Yes, you've read this title correctly and yes, you're still in the "Post 50" column in HuffPost. Bullying isn't just for kids. Although we have no estimates on its prevalence in the adult population, we do know that being teased or poked fun at by co-workers, family members, neighbors, or acquaintances is a highly stressful experience.
One of the few studies on adult bullying was carried out by a Danish team investigating workplace stress. University of Copenhagen researcher Annie Hogh and colleagues (2012) sampled over 1,000 workers from 55 workplaces to learn about the impact of workplace bullying on physiological and psychological measures of stress. They defined workplace bullying as negative interpersonal acts on the job which victims cannot cope with or control. The participants in the study rated the extent to which they experienced workplace bullying in the form of social isolation, direct harassment, intimidating behavior, work-related criticism, and physical violence. They rated their psychological stress levels in terms of the extent to which they experienced intrusive thoughts, avoidance behavior, and hyper-arousal. The researchers also measured the levels of cortisol (the stress hormone).
All forms of workplace bullying were stressful. The kind of bullying that caused the most stress involved outright harassment and intimidating behavior. However, the subtler form of bullying in which co-workers engage in social isolation of the target proved highly stressful as well. If you've ever been ostracized, you know how painful it can be. You assume that the shunning is somehow your fault. It shows that you must truly have some fatal flaw if others are going to purposefully stay away from you. Perhaps the experience triggers old memories from your pre-teen or teen years, when the cool kids in the class refused to include you in their plans and activities. Unfortunately, the more you question yourself, the more you feel you deserve to be left out, and the more your doubts become self-perpetuating. Also unfortunately, social isolation may be stage 1 of what your co-workers have planned for you, and over time their behavior becomes even more abusive. As they become emboldened by the fact that no one is stopping them, their behavior escalates to outright ridicule, humiliation, and aggressive acts.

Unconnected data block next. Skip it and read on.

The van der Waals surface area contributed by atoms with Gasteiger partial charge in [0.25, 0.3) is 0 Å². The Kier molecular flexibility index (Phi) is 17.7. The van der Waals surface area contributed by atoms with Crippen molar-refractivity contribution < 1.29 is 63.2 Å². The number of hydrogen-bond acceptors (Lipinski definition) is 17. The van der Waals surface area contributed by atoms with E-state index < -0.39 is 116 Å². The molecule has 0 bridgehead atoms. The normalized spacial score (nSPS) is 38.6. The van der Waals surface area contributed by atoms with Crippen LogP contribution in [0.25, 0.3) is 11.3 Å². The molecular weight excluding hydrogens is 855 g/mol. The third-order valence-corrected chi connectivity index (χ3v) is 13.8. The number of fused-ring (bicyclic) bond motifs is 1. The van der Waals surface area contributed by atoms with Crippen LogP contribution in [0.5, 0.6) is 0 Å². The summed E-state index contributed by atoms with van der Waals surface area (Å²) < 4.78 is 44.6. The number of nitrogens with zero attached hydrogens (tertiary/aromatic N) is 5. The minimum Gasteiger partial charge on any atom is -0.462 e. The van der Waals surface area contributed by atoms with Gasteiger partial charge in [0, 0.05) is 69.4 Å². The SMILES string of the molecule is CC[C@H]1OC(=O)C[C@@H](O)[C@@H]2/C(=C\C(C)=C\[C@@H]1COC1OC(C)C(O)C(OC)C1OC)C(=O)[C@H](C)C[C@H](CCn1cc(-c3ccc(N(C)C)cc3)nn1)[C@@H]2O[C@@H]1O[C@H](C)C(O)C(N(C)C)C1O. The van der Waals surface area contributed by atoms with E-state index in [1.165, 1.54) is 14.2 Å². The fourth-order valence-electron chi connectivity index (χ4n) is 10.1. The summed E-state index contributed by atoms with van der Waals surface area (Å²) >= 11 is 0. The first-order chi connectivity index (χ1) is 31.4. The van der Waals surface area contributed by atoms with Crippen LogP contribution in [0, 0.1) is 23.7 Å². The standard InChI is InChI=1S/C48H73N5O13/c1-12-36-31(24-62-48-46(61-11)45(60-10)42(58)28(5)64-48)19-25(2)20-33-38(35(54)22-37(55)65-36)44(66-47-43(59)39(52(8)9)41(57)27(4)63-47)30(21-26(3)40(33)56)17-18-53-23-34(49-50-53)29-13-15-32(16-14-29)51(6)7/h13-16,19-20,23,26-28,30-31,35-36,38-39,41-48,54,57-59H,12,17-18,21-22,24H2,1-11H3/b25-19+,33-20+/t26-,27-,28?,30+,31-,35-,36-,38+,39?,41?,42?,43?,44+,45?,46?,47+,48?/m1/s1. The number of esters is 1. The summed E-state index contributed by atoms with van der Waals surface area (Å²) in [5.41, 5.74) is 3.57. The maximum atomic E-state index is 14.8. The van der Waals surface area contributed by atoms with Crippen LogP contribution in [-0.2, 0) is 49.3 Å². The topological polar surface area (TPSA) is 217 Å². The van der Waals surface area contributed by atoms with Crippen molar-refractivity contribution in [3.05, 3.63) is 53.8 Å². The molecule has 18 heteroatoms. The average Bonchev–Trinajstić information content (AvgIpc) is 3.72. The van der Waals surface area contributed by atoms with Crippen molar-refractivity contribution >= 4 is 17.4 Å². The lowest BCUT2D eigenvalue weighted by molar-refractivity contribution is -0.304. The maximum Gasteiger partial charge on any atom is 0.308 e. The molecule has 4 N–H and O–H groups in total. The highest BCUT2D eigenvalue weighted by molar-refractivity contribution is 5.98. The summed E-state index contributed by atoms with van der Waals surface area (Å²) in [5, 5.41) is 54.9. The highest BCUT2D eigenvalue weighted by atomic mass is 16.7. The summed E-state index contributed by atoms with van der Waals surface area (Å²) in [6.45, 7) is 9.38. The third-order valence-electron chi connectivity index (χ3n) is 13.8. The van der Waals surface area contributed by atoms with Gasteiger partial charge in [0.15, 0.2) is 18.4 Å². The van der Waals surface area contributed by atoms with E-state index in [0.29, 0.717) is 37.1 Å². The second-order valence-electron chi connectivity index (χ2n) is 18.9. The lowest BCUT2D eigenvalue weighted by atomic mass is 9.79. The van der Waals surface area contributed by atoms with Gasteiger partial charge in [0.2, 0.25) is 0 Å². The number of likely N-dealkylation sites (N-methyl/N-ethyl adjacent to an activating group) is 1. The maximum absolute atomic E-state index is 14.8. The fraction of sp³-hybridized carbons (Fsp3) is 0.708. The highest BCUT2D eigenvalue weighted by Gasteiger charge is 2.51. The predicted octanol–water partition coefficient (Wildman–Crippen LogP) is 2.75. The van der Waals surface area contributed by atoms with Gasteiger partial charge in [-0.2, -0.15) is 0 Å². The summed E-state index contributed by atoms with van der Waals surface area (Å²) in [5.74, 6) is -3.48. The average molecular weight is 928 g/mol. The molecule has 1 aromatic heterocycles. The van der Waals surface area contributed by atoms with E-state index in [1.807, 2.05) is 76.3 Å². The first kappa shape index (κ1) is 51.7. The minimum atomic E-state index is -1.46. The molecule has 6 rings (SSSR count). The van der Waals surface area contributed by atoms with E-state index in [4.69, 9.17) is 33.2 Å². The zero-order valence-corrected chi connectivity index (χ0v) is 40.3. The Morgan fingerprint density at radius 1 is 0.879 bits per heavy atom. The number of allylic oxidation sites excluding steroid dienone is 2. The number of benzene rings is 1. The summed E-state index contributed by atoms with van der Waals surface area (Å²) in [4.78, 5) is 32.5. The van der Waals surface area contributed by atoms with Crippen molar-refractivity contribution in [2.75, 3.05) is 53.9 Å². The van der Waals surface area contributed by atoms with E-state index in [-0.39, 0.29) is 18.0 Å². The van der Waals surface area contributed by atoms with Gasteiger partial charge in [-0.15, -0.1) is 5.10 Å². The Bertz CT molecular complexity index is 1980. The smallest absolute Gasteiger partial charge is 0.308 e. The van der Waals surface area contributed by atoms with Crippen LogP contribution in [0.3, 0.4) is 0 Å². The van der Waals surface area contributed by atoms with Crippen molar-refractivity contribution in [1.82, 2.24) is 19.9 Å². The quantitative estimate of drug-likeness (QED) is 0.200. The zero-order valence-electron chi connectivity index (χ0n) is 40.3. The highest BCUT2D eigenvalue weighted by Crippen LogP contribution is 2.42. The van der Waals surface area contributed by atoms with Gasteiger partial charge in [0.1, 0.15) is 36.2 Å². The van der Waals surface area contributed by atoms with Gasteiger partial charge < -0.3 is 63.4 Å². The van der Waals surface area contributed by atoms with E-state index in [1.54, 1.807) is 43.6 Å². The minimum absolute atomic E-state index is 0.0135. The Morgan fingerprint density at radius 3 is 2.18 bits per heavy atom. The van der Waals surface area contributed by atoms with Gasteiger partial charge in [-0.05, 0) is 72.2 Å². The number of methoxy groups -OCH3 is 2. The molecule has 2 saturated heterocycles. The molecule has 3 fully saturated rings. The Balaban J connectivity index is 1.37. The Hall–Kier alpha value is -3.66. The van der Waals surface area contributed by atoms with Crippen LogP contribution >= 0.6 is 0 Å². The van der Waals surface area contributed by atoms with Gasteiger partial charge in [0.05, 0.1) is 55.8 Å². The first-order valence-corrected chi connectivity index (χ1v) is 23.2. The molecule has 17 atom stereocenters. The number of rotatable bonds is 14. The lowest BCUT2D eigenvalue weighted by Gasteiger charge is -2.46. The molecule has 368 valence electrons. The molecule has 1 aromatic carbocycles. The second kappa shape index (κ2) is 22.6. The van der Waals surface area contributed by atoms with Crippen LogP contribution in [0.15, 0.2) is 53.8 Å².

Even if the bullying never reaches this point, the stress you're feeling can have a host of unhappy outcomes. Your health suffers, you feel depressed, your self-esteem takes a nose dive, and you may be so preoccupied that you can't think clearly while at work. Instead of focusing on the tasks you need to perform, you're wondering whether someone is poking fun at you behind your back. It's possible that you start slipping up, and your mistakes or slower level of output leads your boss to criticize you as well. Should your co-workers see what's happening, their behavior will be reinforced, and the taunting will only intensify.
The second form of workplace bullying involves uncivil or rude treatment by your supervisors. They may not intentionally be trying to shame or harm you, but instead be sending comments your way that have the same net result. In an experimental simulation on college students, Quinnipiac University psychologist Gary Giumetti and colleagues shared either supportive or uncivil, rude, or sarcastic emails from "supervisors" while the students completed a math task. Students who received the critical emails performed more poorly than those who received supportive emails. According to the theory underlying the study, supervisors who berate their employees for their lack of productivity actually contribute to their becoming less productive in the future by sapping them of mental energy.